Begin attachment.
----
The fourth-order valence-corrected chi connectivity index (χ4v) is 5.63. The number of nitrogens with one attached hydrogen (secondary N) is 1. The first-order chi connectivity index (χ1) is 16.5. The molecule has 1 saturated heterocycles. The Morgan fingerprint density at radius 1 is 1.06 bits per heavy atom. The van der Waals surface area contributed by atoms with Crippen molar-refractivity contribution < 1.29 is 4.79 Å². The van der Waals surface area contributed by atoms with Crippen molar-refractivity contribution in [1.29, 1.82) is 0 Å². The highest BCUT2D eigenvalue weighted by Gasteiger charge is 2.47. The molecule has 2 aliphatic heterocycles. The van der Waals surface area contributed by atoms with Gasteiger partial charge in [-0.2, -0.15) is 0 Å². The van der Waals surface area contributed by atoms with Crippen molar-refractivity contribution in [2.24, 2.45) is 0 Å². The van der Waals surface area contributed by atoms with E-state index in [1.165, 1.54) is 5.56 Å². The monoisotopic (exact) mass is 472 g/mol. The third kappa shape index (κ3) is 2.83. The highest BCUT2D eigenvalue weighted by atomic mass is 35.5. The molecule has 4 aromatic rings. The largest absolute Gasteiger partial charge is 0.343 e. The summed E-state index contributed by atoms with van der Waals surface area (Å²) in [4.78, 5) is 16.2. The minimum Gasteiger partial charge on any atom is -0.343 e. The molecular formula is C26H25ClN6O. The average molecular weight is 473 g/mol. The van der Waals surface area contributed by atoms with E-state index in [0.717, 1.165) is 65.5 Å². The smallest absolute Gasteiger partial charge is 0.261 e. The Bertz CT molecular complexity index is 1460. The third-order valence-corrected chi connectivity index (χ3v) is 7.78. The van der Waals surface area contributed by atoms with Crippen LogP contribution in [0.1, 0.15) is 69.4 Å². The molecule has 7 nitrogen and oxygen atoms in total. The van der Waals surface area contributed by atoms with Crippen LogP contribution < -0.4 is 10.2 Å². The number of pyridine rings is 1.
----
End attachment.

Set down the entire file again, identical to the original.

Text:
The fourth-order valence-corrected chi connectivity index (χ4v) is 5.63. The number of nitrogens with one attached hydrogen (secondary N) is 1. The first-order chi connectivity index (χ1) is 16.5. The molecule has 1 saturated heterocycles. The Morgan fingerprint density at radius 1 is 1.06 bits per heavy atom. The van der Waals surface area contributed by atoms with Crippen molar-refractivity contribution < 1.29 is 4.79 Å². The van der Waals surface area contributed by atoms with Crippen molar-refractivity contribution in [1.29, 1.82) is 0 Å². The highest BCUT2D eigenvalue weighted by Gasteiger charge is 2.47. The molecule has 2 aliphatic heterocycles. The van der Waals surface area contributed by atoms with Gasteiger partial charge in [-0.2, -0.15) is 0 Å². The van der Waals surface area contributed by atoms with Crippen molar-refractivity contribution in [2.24, 2.45) is 0 Å². The van der Waals surface area contributed by atoms with E-state index in [1.165, 1.54) is 5.56 Å². The monoisotopic (exact) mass is 472 g/mol. The third kappa shape index (κ3) is 2.83. The highest BCUT2D eigenvalue weighted by atomic mass is 35.5. The molecule has 4 aromatic rings. The largest absolute Gasteiger partial charge is 0.343 e. The summed E-state index contributed by atoms with van der Waals surface area (Å²) in [4.78, 5) is 16.2. The minimum Gasteiger partial charge on any atom is -0.343 e. The molecular formula is C26H25ClN6O. The average molecular weight is 473 g/mol. The van der Waals surface area contributed by atoms with E-state index in [0.717, 1.165) is 65.5 Å². The smallest absolute Gasteiger partial charge is 0.261 e. The Bertz CT molecular complexity index is 1460. The third-order valence-corrected chi connectivity index (χ3v) is 7.78. The van der Waals surface area contributed by atoms with Crippen LogP contribution in [0.1, 0.15) is 69.4 Å². The molecule has 7 nitrogen and oxygen atoms in total. The van der Waals surface area contributed by atoms with Crippen LogP contribution < -0.4 is 10.2 Å². The number of pyridine rings is 1.